Photography by ©iStockphoto.com/asiseeit Credits: Photography by ©iStockphoto.com/asiseeit
1. Save on a Christmas tree
Cut down your own tree. You will get a good-quality tree and start a family tradition at the same time. But do some research before brandishing a saw. Some cut-your-own tree lots offer complimentary services such as wrapping the tree and tying it to your vehicle.
– Steve Bezanson, owner-operator, Bezanson Family Christmas Tree Farm, Berwick, N.S.
2. Save on cards
Plan a family craft night when you and your kids can make cards together. We take memorable photographs, get them printed and put them on card stock. If you’re printing a bundle, it will cost at most 10 cents a print. You do have to buy card stock, but watch for sales at your local craft store throughout the year.
– Suzanne Nourse, founder, Protocol School of Ottawa
3. Save on fashion
If you’re invited to a ritzy holiday soirée but don’t want to drop a ton of cash on a designer gown you’ll likely wear only once, you can rent one from a high-end dress boutique or upscale vintage shop for a fraction of the price. No time to search for the perfect dress on foot? Rentfrockrepeat.com is a Canadian e-tailer that lets you choose from thousands of dresses to rent from the comfort of your computer chair.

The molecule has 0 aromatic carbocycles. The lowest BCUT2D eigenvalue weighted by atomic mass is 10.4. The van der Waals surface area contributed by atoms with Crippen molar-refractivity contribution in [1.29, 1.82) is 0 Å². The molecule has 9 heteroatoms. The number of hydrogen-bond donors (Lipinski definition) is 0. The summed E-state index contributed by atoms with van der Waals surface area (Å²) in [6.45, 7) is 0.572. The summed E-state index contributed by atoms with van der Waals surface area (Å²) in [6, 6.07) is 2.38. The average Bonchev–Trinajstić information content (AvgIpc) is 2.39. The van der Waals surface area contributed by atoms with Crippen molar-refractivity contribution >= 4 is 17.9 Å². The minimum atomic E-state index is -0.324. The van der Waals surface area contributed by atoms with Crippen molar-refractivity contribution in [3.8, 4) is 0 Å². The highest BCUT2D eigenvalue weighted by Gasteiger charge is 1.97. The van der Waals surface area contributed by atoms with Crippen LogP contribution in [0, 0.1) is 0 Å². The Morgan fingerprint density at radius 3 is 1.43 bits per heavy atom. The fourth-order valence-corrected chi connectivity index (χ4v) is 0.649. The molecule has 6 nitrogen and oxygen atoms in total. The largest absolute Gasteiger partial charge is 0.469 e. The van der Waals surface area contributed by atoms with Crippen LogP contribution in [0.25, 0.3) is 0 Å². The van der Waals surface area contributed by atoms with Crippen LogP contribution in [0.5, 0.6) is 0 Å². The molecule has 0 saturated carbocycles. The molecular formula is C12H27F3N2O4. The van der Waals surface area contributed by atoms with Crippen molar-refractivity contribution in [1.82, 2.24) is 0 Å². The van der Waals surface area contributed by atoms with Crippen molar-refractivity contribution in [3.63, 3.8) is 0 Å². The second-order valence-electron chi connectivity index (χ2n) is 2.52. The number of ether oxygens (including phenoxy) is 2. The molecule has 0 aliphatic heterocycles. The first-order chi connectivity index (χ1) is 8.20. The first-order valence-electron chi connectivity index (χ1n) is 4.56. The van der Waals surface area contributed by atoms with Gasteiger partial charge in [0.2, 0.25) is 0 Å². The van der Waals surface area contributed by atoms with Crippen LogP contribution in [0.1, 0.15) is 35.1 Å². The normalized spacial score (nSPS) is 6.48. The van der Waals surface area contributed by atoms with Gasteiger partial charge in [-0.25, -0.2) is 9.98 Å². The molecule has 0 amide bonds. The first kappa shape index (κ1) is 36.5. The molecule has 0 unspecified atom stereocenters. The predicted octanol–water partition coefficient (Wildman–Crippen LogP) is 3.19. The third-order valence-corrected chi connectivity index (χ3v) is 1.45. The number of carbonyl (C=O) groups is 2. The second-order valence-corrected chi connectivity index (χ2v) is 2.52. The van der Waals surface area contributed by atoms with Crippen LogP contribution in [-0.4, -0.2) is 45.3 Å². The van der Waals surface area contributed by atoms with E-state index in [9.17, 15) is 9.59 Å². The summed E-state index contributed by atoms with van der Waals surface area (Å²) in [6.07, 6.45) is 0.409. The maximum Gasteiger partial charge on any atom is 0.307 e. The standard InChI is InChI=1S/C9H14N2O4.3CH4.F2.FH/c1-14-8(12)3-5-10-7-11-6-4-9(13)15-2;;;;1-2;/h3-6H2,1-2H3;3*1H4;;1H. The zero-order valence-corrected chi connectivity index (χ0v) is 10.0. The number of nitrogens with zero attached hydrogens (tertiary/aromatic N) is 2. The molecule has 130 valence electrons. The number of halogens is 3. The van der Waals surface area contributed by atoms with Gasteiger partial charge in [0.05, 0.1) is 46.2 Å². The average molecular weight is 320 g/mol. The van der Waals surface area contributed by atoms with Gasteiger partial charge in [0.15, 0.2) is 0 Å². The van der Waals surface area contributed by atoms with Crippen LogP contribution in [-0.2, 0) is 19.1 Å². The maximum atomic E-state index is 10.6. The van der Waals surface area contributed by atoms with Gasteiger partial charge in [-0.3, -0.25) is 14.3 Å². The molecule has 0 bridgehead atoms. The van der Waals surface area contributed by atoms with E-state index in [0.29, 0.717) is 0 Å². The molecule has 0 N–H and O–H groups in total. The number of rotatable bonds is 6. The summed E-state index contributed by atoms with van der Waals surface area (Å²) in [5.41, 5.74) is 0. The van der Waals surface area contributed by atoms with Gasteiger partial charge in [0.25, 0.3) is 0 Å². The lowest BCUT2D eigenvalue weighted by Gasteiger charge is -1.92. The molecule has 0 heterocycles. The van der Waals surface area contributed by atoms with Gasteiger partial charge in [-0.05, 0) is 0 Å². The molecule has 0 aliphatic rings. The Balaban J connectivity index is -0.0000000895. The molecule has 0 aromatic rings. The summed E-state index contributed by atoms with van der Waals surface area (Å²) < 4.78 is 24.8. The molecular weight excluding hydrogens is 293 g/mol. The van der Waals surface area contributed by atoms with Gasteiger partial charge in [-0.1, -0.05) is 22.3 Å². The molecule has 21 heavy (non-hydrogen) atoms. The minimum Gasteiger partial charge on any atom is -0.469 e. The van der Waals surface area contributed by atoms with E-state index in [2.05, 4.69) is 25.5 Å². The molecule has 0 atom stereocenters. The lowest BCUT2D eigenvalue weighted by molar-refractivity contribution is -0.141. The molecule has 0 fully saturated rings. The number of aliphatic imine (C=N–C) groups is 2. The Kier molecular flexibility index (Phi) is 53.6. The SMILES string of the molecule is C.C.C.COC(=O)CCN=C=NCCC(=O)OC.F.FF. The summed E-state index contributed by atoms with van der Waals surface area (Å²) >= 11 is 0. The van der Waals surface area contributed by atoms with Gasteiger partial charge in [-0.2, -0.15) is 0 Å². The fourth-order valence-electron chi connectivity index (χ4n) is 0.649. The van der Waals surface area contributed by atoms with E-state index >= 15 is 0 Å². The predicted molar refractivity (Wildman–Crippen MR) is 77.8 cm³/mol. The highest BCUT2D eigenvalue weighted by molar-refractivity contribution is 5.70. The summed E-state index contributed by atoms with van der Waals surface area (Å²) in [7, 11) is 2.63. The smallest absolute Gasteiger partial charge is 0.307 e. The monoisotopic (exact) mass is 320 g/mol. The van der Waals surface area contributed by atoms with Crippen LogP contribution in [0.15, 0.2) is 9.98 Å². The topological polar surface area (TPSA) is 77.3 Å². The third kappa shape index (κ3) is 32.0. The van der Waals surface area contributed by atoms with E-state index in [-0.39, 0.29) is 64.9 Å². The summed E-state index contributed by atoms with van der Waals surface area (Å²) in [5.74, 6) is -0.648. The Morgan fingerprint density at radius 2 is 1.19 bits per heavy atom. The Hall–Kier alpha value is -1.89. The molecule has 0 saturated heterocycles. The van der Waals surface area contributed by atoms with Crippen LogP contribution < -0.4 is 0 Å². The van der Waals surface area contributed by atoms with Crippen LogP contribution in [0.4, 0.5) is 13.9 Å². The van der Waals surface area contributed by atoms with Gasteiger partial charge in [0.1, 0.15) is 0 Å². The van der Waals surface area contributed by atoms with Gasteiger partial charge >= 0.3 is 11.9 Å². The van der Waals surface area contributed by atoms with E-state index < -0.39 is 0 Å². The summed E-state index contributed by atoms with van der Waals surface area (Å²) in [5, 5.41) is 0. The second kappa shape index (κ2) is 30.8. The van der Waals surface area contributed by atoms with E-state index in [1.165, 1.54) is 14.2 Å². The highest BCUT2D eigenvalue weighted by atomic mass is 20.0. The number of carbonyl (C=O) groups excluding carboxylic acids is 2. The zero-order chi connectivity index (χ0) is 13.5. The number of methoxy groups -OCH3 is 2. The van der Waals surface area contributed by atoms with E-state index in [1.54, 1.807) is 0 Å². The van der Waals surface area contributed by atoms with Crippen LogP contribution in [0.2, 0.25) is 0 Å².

– Julia McEwen, director, Fashion & Beauty
4. Save on mailing gifts
Know your shipping dates and deadlines. If you procrastinate on sending your gifts, it’s going to cost you more for shipping. For example, mailing a 2.25-kilogram package from Toronto to Vancouver using UPS standard shipping is about $34, compared to more than $100 using next-day shipping.
– Nicolas Dorget, vice-president, marketing, UPS Canada
5. Save on decorating
Stretch your decorating dollar by mixing fresh-cut and faux evergreens. While you’ll want to splurge on a fragrant fresh cedar wreath for a prime position like the front door, the next generation of artificial garlands are ideal for using elsewhere in your home, and will last for years to come. Think amortization!
– Brett Walther, director, Home & Garden
6. Save on entertaining
Aside from Christmas Eve dinner, I never entertain with a sit-down meal around the holidays. I do a casual drinks party. Rather than splurging on a big, expensive roast, I can make a little money go a long way by putting out a variety of dips, crudités, canapés, cheeses, crusty bread, olives and other less expensive nibbles.
When it comes to drinks, rather than having an array of alcohol and mixes on hand, I supplement whatever guests bring with a large punch bowl filled with a "signature cocktail." It's fun and economical.
– Annabelle Waugh, director, Food
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|This story was originally titled "Santa's Thrift List" in the December 2012 issue. |
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